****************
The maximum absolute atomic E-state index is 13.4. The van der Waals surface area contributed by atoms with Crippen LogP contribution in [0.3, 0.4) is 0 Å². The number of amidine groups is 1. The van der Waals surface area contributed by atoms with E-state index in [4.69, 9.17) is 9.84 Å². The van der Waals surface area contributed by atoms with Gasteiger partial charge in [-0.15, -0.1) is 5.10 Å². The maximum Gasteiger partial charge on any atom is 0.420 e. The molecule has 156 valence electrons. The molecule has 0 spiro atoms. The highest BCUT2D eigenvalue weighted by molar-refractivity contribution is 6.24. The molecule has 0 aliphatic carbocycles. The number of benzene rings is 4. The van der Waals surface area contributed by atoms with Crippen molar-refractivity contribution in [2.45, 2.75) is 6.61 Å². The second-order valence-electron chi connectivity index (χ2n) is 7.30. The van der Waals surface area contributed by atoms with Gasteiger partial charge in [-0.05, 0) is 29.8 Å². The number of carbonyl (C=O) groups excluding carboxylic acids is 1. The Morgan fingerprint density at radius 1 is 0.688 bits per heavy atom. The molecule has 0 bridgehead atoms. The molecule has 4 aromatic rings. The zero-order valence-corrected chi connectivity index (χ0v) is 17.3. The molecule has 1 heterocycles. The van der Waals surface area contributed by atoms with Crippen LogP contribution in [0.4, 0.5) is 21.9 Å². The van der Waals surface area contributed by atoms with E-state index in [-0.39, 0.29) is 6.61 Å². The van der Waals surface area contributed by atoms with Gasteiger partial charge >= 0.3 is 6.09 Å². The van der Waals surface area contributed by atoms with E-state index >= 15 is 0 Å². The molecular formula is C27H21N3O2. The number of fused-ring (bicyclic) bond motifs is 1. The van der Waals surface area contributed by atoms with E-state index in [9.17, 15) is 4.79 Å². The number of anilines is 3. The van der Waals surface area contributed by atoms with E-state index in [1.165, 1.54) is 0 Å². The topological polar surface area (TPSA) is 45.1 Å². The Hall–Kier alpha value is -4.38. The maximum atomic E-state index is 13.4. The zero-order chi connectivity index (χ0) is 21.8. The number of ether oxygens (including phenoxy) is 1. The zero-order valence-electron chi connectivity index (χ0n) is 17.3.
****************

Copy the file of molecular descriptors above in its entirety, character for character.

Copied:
The maximum absolute atomic E-state index is 13.4. The van der Waals surface area contributed by atoms with Crippen LogP contribution in [0.3, 0.4) is 0 Å². The number of amidine groups is 1. The van der Waals surface area contributed by atoms with E-state index in [4.69, 9.17) is 9.84 Å². The van der Waals surface area contributed by atoms with Gasteiger partial charge in [-0.15, -0.1) is 5.10 Å². The maximum Gasteiger partial charge on any atom is 0.420 e. The molecule has 156 valence electrons. The molecule has 0 spiro atoms. The highest BCUT2D eigenvalue weighted by molar-refractivity contribution is 6.24. The molecule has 0 aliphatic carbocycles. The number of benzene rings is 4. The van der Waals surface area contributed by atoms with Crippen molar-refractivity contribution in [2.45, 2.75) is 6.61 Å². The second-order valence-electron chi connectivity index (χ2n) is 7.30. The van der Waals surface area contributed by atoms with Gasteiger partial charge in [-0.05, 0) is 29.8 Å². The number of carbonyl (C=O) groups excluding carboxylic acids is 1. The Morgan fingerprint density at radius 1 is 0.688 bits per heavy atom. The molecule has 0 bridgehead atoms. The molecule has 4 aromatic rings. The zero-order valence-corrected chi connectivity index (χ0v) is 17.3. The molecule has 1 heterocycles. The van der Waals surface area contributed by atoms with Crippen LogP contribution in [0.4, 0.5) is 21.9 Å². The van der Waals surface area contributed by atoms with E-state index in [-0.39, 0.29) is 6.61 Å². The van der Waals surface area contributed by atoms with Gasteiger partial charge >= 0.3 is 6.09 Å². The van der Waals surface area contributed by atoms with E-state index >= 15 is 0 Å². The molecular formula is C27H21N3O2. The number of fused-ring (bicyclic) bond motifs is 1. The van der Waals surface area contributed by atoms with E-state index in [9.17, 15) is 4.79 Å². The number of anilines is 3. The van der Waals surface area contributed by atoms with E-state index in [1.165, 1.54) is 0 Å². The topological polar surface area (TPSA) is 45.1 Å². The Hall–Kier alpha value is -4.38. The maximum atomic E-state index is 13.4. The zero-order chi connectivity index (χ0) is 21.8. The number of ether oxygens (including phenoxy) is 1. The zero-order valence-electron chi connectivity index (χ0n) is 17.3.